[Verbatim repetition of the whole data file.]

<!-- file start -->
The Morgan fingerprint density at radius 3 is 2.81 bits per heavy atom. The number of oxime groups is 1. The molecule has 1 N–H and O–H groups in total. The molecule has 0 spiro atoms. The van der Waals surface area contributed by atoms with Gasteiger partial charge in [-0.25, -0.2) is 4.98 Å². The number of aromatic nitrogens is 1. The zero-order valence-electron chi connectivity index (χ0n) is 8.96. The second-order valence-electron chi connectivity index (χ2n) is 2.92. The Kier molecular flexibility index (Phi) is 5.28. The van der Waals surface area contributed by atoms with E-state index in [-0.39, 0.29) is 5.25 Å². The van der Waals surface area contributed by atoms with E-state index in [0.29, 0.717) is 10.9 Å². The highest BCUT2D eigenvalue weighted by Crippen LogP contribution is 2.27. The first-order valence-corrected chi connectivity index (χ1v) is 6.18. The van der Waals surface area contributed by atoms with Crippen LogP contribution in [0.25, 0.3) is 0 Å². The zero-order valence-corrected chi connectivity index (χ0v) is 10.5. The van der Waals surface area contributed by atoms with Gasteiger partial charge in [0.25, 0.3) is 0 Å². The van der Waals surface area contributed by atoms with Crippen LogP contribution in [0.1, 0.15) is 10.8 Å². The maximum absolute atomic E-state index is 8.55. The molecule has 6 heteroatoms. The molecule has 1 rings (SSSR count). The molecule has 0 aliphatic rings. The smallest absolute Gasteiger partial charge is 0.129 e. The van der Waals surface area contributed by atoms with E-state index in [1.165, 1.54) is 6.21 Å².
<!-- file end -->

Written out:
The Morgan fingerprint density at radius 3 is 2.81 bits per heavy atom. The number of oxime groups is 1. The molecule has 1 N–H and O–H groups in total. The molecule has 0 spiro atoms. The van der Waals surface area contributed by atoms with Gasteiger partial charge in [-0.25, -0.2) is 4.98 Å². The number of aromatic nitrogens is 1. The zero-order valence-electron chi connectivity index (χ0n) is 8.96. The second-order valence-electron chi connectivity index (χ2n) is 2.92. The Kier molecular flexibility index (Phi) is 5.28. The van der Waals surface area contributed by atoms with E-state index in [-0.39, 0.29) is 5.25 Å². The van der Waals surface area contributed by atoms with E-state index in [0.29, 0.717) is 10.9 Å². The highest BCUT2D eigenvalue weighted by Crippen LogP contribution is 2.27. The first-order valence-corrected chi connectivity index (χ1v) is 6.18. The van der Waals surface area contributed by atoms with Crippen LogP contribution in [0.25, 0.3) is 0 Å². The zero-order valence-corrected chi connectivity index (χ0v) is 10.5. The van der Waals surface area contributed by atoms with Gasteiger partial charge in [0.25, 0.3) is 0 Å². The van der Waals surface area contributed by atoms with Crippen LogP contribution in [0.1, 0.15) is 10.8 Å². The maximum absolute atomic E-state index is 8.55. The molecule has 6 heteroatoms. The molecule has 1 rings (SSSR count). The molecule has 0 aliphatic rings. The smallest absolute Gasteiger partial charge is 0.129 e. The van der Waals surface area contributed by atoms with E-state index in [1.165, 1.54) is 6.21 Å².